after the first h Failed attempt to collect a sample of Martian rocks, is a rover determination subordinate NASA Set a new target in the area called “Citadelle,” a steep point overlooking Jezero Crater. So we will not immediately advance towards the south of Sitah, this is the area that ingenuity helicopter he has Filmed in detail thanks to Twelfth Flight, but a more cautious approach will be attempted than the previous one.
A rock that the persistence team called “Rochette” was selected, possibly of sedimentary origin (we don’t know for sure) but certainly interesting for the current goal, which is to test the sampling mechanism. We can see it in the title and in the photographic details below, which were posted by NASA a few hours ago.
this time The initial stage of surface erosion will play an important role, because on the basis of behavior and fragmentation it will be evaluated whether or not to proceed to the next stage of digging and digging. In these hours, the robotic arm will be extended and the attempt will continue, followed by the resistance analysis phase. If the rock is deemed suitable, a sample collection will be attempted next week.
And there will be a novelty in the procedure, in fact, unlike the first attempt this time, another step will be introduced into the sampling sequence. Before closing the tube, the persistence will depend on the Mastcam-Z camera system for Peek at the contents of the tube, and only if there is visual confirmation of the collection, the tube will be closed and stored safely within the storage system.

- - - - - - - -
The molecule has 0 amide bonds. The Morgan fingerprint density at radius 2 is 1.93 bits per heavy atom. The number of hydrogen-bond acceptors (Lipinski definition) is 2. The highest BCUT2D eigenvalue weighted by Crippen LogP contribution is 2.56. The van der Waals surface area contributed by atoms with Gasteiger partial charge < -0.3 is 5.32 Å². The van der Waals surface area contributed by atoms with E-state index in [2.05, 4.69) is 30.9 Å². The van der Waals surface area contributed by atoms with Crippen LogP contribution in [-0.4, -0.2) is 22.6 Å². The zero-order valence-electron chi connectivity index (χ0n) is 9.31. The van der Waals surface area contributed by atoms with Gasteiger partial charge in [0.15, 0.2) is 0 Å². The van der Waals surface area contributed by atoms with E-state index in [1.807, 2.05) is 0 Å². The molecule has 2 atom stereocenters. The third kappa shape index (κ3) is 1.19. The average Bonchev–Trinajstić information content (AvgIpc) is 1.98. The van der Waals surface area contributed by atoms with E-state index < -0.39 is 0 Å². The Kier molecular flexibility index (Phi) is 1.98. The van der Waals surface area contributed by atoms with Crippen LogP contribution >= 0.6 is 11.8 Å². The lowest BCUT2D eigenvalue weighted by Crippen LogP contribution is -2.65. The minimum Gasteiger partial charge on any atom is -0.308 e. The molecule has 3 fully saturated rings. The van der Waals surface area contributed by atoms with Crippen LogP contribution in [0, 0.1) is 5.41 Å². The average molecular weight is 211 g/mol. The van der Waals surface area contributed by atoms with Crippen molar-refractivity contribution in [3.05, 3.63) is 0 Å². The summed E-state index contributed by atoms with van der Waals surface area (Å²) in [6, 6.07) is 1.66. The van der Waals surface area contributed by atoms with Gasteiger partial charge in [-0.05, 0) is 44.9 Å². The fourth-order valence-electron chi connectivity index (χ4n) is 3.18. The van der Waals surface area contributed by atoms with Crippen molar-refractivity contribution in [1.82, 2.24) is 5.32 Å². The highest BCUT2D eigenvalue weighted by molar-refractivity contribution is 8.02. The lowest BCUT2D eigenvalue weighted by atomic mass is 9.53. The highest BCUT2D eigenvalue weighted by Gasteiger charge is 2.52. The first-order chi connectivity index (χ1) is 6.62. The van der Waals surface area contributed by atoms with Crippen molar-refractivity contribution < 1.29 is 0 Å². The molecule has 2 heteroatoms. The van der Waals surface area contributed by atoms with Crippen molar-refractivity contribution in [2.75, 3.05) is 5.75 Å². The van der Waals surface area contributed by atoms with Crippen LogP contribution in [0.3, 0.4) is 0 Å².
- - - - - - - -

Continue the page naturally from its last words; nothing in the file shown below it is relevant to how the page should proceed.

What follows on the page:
Then we’ll probably move towards the Sitah region, where the rocks are likely older than those in the present region and particularly useful for reconstructing a more detailed timeline of what happened inside Jezero crater in the last 4 billion years.
As for the rocks in the Citadelle, the present area, they seem to have resisted erosion more. This is a promising sign, because the piercing may be less dangerous. Perseverance will take advantage of the specificity of the region to activate its underground radar RIMFAX (Radar Imaging for the Mars Subsurface Experiment), which is capable of analyzing the underlying rock layers. It will then move to the top of the ridge, where it will be an excellent point to visually search for other potential rocky targets.
As mentioned above, the first sampling attempt was unsuccessful and in all likelihood the crushed rock did not fill the test tube, however we can define it as a partial failure: The test tube was closed anyway and retained a bit of Martian atmosphere insideIt is a collective goal that was planned by NASA for the future and was achieved prematurely.
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